Moderated by Beat Kümin (History)
Sugar is viewed by the World Health Organisation as a dangerous substance, one at the heart of a contemporary global nutrition crisis. Parents in Britain are under increasing pressure to reduce their children’s sugar consumption, in order to produce health and protect their kin from future chronic disease and dental decay. Against this backdrop of widespread messages about sugar’s deleterious effects on health, this paper asks: What is the role of sugar in creating and maintaining kinship ties and relationality? Drawing on 12 months of ethnographic fieldwork in primary schools and families’ homes in an Edinburgh neighbourhood, this talk explores the moral ambivalence towards sugar that permeates people’s consumption practices.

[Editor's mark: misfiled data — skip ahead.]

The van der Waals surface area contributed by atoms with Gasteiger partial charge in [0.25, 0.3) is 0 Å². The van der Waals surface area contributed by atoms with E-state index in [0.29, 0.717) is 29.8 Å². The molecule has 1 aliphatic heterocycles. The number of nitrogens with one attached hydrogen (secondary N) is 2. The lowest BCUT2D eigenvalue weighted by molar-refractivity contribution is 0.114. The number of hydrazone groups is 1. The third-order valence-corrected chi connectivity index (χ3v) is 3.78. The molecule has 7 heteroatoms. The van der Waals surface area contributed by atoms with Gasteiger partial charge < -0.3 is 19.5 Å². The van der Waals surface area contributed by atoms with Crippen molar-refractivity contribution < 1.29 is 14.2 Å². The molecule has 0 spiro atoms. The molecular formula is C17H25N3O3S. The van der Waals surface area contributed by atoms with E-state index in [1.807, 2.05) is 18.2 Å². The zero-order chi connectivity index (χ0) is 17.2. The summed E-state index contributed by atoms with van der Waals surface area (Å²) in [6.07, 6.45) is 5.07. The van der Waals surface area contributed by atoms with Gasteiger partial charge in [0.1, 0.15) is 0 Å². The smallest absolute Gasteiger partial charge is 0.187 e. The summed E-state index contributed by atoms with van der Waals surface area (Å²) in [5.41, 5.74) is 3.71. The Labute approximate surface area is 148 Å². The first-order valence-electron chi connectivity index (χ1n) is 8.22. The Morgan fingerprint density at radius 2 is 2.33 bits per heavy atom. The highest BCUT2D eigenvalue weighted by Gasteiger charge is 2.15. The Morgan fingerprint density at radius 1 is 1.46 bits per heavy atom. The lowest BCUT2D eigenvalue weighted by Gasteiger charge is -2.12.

Imogen Bevan is a Research Fellow in Social Anthropology, University of Edinburgh, and recently completed a PhD thesis entitled '“Do you take sugar?” Value, consumption, and sugar politics in Scotland'. Her interests include medical anthropology, family / kinship / relatedness and food studies.